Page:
Sharon Lin’s Winning Scholarship Essay
Written by Sharon Lin
Sharon Lin is a senior at Stuyvesant High School and the co-founder of StuyHacks and BitxBit Camp. She is a Regeneron STS Semifinalist, Google Science Fair Finalist, and plans on majoring in computer science.
Pokemon Go: An Autonomy of Choice
The extent to which autonomy exists within augmented reality games such as Pokemon Go are an indicator into how much of an influence they truly have over gamers. Even while some may claim that companies that produce or distribute these games are responsible for the actions of their players, the question ultimately becomes whether or not the players of such games are truly in control of their own actions, or whether the companies that create these games have more influence than they seem to have.
In the case of augmented reality games, the simple fact that they distort reality by superimposing fictional elements onto our known world is a factor that allows such games a degree of realism that virtual reality or more traditional video games cannot encompass. Pokemon Go, for instance, juxtaposes cartoon Pokemon onto our world, allowing users to “catch” these creature similar to how they might photograph a wild animal in reality.
In addition, because of the geographical elements of the game, Pokemon Go requires that users travel to actual locations in order to catch their Pokemon using their phone’s internal GPS in order to track the location of the user. As opposed to in more traditional Pokemon games of the franchise where users take the place of a fictional avatar they control in a fictional world, Pokemon Go’s appeal largely stems from the realism of being able to find and catch a limited quantity of Pokemon while competing against other real players.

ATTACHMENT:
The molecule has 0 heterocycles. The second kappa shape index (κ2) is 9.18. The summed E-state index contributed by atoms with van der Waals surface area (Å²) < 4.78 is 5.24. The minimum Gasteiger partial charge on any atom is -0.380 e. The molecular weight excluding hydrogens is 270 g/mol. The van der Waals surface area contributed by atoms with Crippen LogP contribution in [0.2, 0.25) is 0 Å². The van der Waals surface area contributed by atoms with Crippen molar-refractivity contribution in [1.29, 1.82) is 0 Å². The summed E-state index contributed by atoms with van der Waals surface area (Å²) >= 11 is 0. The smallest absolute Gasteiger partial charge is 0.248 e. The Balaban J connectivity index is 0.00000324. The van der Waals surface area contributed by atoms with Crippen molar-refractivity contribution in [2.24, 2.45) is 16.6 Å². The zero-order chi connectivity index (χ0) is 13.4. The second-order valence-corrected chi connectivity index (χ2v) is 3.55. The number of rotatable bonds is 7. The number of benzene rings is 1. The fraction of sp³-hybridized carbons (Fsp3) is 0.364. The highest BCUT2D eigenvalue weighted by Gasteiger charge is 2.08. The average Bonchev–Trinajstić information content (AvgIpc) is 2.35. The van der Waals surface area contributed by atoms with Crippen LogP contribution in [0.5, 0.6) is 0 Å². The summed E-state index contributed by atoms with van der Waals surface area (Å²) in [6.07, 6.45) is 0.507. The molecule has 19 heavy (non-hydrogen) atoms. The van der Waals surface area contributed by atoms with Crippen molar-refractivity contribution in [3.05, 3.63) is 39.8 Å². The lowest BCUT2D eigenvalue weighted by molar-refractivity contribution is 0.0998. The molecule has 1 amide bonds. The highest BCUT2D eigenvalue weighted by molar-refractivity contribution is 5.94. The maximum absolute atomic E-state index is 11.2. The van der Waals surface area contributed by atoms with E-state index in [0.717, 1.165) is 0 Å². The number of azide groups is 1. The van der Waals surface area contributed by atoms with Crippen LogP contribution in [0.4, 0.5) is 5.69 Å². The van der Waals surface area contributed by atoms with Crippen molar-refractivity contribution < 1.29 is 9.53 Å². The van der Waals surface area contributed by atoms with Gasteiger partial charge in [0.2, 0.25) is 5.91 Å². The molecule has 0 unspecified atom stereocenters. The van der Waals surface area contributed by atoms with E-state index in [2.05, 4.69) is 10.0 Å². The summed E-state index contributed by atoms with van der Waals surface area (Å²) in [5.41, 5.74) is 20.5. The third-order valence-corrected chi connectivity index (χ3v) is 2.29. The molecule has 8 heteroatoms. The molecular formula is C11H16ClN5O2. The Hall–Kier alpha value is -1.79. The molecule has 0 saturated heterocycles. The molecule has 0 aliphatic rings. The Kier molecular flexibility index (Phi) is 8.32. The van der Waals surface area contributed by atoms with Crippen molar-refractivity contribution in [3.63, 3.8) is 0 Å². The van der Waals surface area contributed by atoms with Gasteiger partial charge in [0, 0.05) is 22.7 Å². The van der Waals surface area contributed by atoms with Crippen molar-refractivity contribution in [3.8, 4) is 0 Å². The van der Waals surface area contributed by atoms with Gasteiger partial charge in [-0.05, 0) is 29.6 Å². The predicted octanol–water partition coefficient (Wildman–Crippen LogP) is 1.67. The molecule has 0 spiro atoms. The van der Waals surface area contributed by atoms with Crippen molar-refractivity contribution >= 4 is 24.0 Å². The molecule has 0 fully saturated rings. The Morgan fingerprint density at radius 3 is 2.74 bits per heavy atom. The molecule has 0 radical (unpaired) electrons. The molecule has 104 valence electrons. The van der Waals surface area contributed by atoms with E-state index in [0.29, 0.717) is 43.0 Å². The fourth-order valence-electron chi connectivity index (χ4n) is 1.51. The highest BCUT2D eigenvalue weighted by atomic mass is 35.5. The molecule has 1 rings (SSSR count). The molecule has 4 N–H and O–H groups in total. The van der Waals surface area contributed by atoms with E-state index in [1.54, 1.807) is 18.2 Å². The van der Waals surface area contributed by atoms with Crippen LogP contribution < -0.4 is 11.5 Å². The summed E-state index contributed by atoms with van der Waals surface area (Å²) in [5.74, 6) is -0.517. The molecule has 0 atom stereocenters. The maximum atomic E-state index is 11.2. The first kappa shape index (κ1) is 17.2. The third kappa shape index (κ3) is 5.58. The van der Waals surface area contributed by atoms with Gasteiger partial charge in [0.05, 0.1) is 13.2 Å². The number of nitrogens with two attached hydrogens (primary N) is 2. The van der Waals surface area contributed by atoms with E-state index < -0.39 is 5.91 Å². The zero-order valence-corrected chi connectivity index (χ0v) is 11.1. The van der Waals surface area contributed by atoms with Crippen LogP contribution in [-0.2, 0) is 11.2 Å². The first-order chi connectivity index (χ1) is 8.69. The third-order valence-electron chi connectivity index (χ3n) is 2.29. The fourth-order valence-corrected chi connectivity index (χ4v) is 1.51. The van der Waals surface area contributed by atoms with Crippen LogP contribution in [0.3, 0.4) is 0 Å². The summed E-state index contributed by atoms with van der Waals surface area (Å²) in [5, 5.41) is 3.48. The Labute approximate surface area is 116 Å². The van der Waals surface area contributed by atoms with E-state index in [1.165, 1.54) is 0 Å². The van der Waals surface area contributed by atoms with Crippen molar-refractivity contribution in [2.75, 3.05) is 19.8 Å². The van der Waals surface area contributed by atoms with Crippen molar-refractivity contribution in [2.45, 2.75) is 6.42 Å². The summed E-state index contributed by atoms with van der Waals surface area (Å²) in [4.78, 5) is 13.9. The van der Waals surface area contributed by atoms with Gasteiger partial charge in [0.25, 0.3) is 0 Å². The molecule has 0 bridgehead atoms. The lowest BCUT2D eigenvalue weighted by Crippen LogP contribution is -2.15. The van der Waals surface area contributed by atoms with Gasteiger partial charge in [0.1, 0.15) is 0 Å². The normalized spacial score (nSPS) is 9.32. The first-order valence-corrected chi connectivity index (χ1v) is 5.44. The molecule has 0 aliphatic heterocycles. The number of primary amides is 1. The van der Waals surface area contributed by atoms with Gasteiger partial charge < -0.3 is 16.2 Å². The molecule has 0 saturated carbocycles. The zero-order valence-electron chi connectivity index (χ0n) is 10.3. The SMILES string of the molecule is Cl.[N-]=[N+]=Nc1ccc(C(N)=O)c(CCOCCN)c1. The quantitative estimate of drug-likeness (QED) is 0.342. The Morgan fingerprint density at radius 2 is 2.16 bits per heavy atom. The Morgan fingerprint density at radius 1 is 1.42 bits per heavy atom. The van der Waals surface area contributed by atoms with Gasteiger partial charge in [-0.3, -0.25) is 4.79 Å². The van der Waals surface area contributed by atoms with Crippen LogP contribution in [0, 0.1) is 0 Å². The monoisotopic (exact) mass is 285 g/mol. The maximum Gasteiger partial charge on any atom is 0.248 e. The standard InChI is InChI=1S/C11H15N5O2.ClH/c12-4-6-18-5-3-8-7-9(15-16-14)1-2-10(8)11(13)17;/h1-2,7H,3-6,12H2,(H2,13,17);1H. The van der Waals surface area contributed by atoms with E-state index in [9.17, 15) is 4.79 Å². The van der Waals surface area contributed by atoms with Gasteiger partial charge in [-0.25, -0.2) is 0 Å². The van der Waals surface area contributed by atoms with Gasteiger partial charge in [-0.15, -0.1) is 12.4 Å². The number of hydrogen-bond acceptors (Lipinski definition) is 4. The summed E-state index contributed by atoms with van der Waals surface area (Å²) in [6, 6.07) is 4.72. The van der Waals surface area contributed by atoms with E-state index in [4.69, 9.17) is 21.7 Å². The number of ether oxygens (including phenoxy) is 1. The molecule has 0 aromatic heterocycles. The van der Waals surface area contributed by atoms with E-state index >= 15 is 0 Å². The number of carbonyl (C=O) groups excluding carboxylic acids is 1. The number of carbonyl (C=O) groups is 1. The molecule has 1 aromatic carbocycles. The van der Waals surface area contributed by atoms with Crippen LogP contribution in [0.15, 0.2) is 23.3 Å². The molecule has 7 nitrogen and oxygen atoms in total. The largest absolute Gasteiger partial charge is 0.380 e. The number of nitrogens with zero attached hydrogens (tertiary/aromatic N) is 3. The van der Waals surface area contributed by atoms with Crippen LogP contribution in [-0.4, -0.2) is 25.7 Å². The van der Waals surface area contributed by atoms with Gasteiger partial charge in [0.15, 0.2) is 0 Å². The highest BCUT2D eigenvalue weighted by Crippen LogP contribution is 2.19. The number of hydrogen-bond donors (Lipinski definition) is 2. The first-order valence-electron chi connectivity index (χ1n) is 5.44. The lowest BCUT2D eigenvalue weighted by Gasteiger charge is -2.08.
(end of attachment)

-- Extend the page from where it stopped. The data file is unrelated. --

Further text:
It is here that the difference between autonomy of choices occurs. While some may argue that because the companies are forcing users to travel outside in order to play their game they are suggesting that users become involved in potentially dangerous situations, others argue that although the game does require an element of physical movement, it does not necessarily require that players do anything. After all, the essence of Pokemon Go is still that of a game, and as a result there is nothing that precedes the factor of entertainment that it offers to players.
Similar to the philosophical concept of liberal paternalism, a concept describing how institutions can influences the choices of individuals which was popularized in the late 20th century by psychologists Richard Thaler and Cass R. Sunstein, the autonomy of choice presented by Pokemon Go has driven controversy towards the topic in recent months. Because of the number of users becoming involved in dangerous situations through the game, there is a necessity to determine who is truly at fault for such incidents.
Thaler and Sunstein recognized that so long as there was an option out, and if institutions were not truly controlling consumers, but rather suggesting that they perform a certain way, then the situation was not forced and the institutions could not truly be at fault. Similarly, because Pokemon Go never requires players to do anything, and because it is simply a game that gives players the choice of acting on its suggestions, there cannot be blame placed towards the company for the actions of its consumers. Essentially, because the consumers have chosen to play the game, and because they have made their choices as to how they play the game, they are the only individuals truly responsible for the consequences of their actions.